LEI WILI DEMONSTRATION, Wed, Nov. 23, 10 a.m. – 12 p.m., Kīlauea Visitor Center lanai in Hawai‘i Volcanoes National Park. Learn the lei wili, a traditional style of lei created by wrapping cordage around flowers, leaves and more. Free; park entrance fees apply

THANKSGIVING DINNER AT OCEAN VIEW COMMUNITY CENTER will be from noon to 3 p.m. The free meal is an annual gift to the community by the Ocean View Community Association.

THANKSGIVING DAY BUFFET, Thu, Nov. 24, 2 – 6 p.m., Enjoy your Thanksgiving Day buffet at Kīlauea Military Camp’s Crater Rim Café in Hawai‘i Volcanoes National Park. The buffet features roast turkey, pineapple honey-glazed ham, sweet potatoes, green bean casserole, mashed potatoes, rice, pumpkin squares, apple crisp, ice cream sundae bar and beverage. $21.95 adults, $11.95 child (6-11 years). No reservations required. Open to authorized patrons and sponsored guests. Park entrance fees apply. 967-8356 

VOLCANO ARTS CENTER PROGRAMS PREVIEW EXHIBIT, Friday, Saturday Nov. 25/26, 10 a.m. – 4 p.m., Volcano Art Center in Volcano Village. Discover what the New Year has to offer. VAC will be on Volcano Artist Hui’s tour, and Friends of Hawai‘i Volcanoes National Park will sell poinsettias. 967-8222.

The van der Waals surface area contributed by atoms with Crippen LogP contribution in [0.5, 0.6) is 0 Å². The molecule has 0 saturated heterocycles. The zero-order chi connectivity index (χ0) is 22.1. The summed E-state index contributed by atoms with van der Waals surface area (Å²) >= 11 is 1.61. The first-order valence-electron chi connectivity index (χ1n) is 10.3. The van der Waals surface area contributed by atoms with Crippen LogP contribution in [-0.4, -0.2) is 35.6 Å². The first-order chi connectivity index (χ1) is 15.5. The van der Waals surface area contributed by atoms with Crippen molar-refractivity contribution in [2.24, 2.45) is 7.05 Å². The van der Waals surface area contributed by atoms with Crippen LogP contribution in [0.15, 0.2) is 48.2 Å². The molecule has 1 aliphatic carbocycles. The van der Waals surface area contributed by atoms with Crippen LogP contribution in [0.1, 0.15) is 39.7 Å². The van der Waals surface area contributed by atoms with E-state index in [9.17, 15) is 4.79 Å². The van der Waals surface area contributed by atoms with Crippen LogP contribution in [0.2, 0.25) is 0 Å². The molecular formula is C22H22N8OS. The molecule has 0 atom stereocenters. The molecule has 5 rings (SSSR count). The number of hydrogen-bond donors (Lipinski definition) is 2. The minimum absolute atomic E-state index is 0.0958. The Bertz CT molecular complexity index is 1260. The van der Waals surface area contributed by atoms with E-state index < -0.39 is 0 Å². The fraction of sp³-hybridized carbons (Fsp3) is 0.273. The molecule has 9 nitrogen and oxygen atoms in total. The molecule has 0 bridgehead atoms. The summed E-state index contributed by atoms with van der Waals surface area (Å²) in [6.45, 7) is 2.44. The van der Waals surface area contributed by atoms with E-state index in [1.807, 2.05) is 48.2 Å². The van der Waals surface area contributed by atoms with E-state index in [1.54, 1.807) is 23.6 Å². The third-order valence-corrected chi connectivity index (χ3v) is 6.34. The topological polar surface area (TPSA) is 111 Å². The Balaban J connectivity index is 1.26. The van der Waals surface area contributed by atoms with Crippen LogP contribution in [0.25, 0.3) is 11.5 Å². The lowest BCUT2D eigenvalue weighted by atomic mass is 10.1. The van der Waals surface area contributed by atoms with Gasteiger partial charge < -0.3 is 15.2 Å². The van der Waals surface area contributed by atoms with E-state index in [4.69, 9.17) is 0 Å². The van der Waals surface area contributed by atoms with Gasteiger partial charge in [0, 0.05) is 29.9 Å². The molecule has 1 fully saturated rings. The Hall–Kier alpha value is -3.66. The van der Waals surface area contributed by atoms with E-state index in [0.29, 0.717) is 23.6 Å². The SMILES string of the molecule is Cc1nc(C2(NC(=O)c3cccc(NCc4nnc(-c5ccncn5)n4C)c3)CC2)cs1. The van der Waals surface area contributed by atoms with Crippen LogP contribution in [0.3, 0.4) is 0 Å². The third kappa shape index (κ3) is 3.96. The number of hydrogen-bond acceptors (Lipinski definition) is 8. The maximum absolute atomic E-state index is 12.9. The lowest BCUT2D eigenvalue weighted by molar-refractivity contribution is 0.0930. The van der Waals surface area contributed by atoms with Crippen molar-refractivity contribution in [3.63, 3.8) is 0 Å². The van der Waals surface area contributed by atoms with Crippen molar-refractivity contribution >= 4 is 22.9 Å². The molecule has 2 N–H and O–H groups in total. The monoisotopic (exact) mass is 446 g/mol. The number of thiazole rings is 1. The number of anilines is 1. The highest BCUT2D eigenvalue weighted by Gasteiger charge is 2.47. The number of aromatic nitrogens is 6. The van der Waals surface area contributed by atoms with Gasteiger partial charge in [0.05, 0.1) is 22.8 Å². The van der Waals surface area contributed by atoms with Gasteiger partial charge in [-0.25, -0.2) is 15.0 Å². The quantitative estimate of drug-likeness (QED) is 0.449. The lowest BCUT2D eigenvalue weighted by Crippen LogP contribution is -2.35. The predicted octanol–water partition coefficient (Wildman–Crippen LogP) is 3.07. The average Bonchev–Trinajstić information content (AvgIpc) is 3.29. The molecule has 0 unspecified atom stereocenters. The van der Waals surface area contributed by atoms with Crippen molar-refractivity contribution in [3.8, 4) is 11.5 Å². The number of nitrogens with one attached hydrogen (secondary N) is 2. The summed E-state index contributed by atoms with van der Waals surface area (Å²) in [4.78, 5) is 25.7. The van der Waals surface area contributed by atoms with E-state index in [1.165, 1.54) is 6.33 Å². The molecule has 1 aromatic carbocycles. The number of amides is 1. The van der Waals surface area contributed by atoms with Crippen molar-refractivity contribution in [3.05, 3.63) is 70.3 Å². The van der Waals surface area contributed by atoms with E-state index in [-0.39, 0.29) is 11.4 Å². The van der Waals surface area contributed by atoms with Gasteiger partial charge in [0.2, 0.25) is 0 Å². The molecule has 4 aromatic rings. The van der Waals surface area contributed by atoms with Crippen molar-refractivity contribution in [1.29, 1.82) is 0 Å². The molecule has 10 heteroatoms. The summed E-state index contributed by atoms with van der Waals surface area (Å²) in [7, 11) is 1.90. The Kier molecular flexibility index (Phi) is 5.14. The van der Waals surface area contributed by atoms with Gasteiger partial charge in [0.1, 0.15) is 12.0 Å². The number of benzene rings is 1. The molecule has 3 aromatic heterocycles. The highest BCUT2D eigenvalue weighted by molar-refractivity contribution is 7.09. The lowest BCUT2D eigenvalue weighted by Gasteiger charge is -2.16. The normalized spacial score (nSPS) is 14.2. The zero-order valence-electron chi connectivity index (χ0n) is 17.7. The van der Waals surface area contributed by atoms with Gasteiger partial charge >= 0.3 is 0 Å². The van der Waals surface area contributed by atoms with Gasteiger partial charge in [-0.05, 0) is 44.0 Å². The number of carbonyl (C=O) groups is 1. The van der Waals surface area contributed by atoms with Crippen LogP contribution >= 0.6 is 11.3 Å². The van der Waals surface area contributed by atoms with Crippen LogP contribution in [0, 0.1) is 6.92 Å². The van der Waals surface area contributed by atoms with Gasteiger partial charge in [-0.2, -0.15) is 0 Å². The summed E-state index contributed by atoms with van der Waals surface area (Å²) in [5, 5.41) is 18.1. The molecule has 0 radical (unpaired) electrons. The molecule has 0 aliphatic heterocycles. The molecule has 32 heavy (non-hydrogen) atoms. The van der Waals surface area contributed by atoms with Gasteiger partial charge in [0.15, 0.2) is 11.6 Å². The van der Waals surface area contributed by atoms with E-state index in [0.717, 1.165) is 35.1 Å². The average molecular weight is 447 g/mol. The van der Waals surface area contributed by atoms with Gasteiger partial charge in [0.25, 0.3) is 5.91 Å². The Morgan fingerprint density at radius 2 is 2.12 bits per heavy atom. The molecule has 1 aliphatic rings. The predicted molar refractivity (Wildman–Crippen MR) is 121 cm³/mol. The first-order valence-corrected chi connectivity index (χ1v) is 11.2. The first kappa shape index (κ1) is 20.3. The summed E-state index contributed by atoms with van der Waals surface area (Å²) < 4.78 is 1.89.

30TH ANNUAL VOLCANO VILLAGE ARTISTS HUI SHOW & SALE, Friday, Saturday, Sunday, Nov. 25-27, 10 a.m. – 4 p.m., Volcano Village. Gallerygoers are invited to meet the artists in their studios located in Volcano. Artworks will be on display and available for purchase in a variety of media including pottery, raku, hand-blown art glass, sculpture, jewelry, and fiber art as well as photographs, paintings, drawings, metal work, quilts, and block prints. Maps to studios available at local businesses & galleries. 987-3472

CHRISTMAS IN THE COUNTRY holiday exhibit daily through Jan. 1 from  9 a.m. – 5 p.m., at  Volcano Art Center Gallery in Hawai‘i Volcanoes National Park. Featured at Christmas in the Country is the 17th Annual Invitational Wreath Exhibit, with prizes awarded for the best wreaths. To participate, contact Emily Weiss at 967-8222 or gallery@volcanoartcenter.org. Free; park entrance fees apply.
SUPPORT OUR SPONSORS AT PAHALAPLANTATIONCOTTAGES.COM AND KAUCOFFEEMILL.COM. KA`U COFFEE MILL IS OPEN SEVEN DAYS A WEEK.